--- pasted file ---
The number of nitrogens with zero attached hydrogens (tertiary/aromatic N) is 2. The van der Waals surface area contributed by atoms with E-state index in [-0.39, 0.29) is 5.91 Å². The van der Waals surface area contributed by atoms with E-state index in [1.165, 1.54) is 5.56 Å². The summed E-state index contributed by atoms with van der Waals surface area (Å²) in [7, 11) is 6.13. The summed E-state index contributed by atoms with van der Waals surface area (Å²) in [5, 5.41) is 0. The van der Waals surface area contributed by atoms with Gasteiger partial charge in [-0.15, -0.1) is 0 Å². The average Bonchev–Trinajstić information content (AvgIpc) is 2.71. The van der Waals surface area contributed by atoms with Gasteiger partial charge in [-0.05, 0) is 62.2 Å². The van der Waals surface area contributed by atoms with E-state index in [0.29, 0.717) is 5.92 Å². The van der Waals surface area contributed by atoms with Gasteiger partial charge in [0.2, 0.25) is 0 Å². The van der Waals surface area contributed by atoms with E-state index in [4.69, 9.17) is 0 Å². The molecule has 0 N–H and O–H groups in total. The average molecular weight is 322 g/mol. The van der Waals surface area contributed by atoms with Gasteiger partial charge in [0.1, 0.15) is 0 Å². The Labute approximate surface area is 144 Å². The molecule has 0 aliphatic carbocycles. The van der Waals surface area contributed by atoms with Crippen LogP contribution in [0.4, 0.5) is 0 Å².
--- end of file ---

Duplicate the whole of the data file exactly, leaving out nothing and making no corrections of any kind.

The number of nitrogens with zero attached hydrogens (tertiary/aromatic N) is 2. The van der Waals surface area contributed by atoms with E-state index in [-0.39, 0.29) is 5.91 Å². The van der Waals surface area contributed by atoms with E-state index in [1.165, 1.54) is 5.56 Å². The summed E-state index contributed by atoms with van der Waals surface area (Å²) in [7, 11) is 6.13. The summed E-state index contributed by atoms with van der Waals surface area (Å²) in [5, 5.41) is 0. The van der Waals surface area contributed by atoms with Gasteiger partial charge in [-0.15, -0.1) is 0 Å². The average Bonchev–Trinajstić information content (AvgIpc) is 2.71. The van der Waals surface area contributed by atoms with Gasteiger partial charge in [-0.05, 0) is 62.2 Å². The van der Waals surface area contributed by atoms with E-state index in [0.29, 0.717) is 5.92 Å². The van der Waals surface area contributed by atoms with Gasteiger partial charge in [0.2, 0.25) is 0 Å². The van der Waals surface area contributed by atoms with E-state index in [4.69, 9.17) is 0 Å². The molecule has 0 N–H and O–H groups in total. The average molecular weight is 322 g/mol. The van der Waals surface area contributed by atoms with Gasteiger partial charge in [0.1, 0.15) is 0 Å². The Labute approximate surface area is 144 Å². The molecule has 0 aliphatic carbocycles. The van der Waals surface area contributed by atoms with Crippen LogP contribution in [0.4, 0.5) is 0 Å².